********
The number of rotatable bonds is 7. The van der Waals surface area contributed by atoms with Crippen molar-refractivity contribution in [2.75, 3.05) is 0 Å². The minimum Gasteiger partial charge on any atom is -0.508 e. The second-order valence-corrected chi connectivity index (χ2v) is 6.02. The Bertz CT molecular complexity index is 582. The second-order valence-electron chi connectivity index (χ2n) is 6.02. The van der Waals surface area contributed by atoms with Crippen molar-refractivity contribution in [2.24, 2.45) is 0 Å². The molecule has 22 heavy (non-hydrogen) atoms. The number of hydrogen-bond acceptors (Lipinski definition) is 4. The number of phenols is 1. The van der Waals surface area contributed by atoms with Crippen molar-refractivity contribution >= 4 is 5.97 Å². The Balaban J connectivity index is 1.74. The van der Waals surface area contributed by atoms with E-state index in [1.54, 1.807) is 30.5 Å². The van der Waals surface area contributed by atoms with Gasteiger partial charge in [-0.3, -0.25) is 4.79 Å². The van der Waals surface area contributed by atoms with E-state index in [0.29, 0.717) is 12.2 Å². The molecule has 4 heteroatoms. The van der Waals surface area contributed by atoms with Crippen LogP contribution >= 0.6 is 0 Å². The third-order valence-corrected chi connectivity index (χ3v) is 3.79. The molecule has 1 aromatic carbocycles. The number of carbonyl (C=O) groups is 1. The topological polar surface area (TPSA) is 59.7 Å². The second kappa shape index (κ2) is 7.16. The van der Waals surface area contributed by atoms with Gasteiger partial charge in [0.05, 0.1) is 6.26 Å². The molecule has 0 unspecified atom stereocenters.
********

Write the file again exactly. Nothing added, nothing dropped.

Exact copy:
The number of rotatable bonds is 7. The van der Waals surface area contributed by atoms with Crippen molar-refractivity contribution in [2.75, 3.05) is 0 Å². The minimum Gasteiger partial charge on any atom is -0.508 e. The second-order valence-corrected chi connectivity index (χ2v) is 6.02. The Bertz CT molecular complexity index is 582. The second-order valence-electron chi connectivity index (χ2n) is 6.02. The van der Waals surface area contributed by atoms with Crippen molar-refractivity contribution in [2.24, 2.45) is 0 Å². The molecule has 22 heavy (non-hydrogen) atoms. The number of hydrogen-bond acceptors (Lipinski definition) is 4. The number of phenols is 1. The van der Waals surface area contributed by atoms with Crippen molar-refractivity contribution >= 4 is 5.97 Å². The Balaban J connectivity index is 1.74. The van der Waals surface area contributed by atoms with E-state index in [1.54, 1.807) is 30.5 Å². The van der Waals surface area contributed by atoms with Gasteiger partial charge in [-0.3, -0.25) is 4.79 Å². The van der Waals surface area contributed by atoms with E-state index in [0.29, 0.717) is 12.2 Å². The molecule has 4 heteroatoms. The van der Waals surface area contributed by atoms with Crippen LogP contribution >= 0.6 is 0 Å². The third-order valence-corrected chi connectivity index (χ3v) is 3.79. The molecule has 1 aromatic carbocycles. The number of carbonyl (C=O) groups is 1. The topological polar surface area (TPSA) is 59.7 Å². The second kappa shape index (κ2) is 7.16. The van der Waals surface area contributed by atoms with Gasteiger partial charge in [0.05, 0.1) is 6.26 Å². The molecule has 0 unspecified atom stereocenters.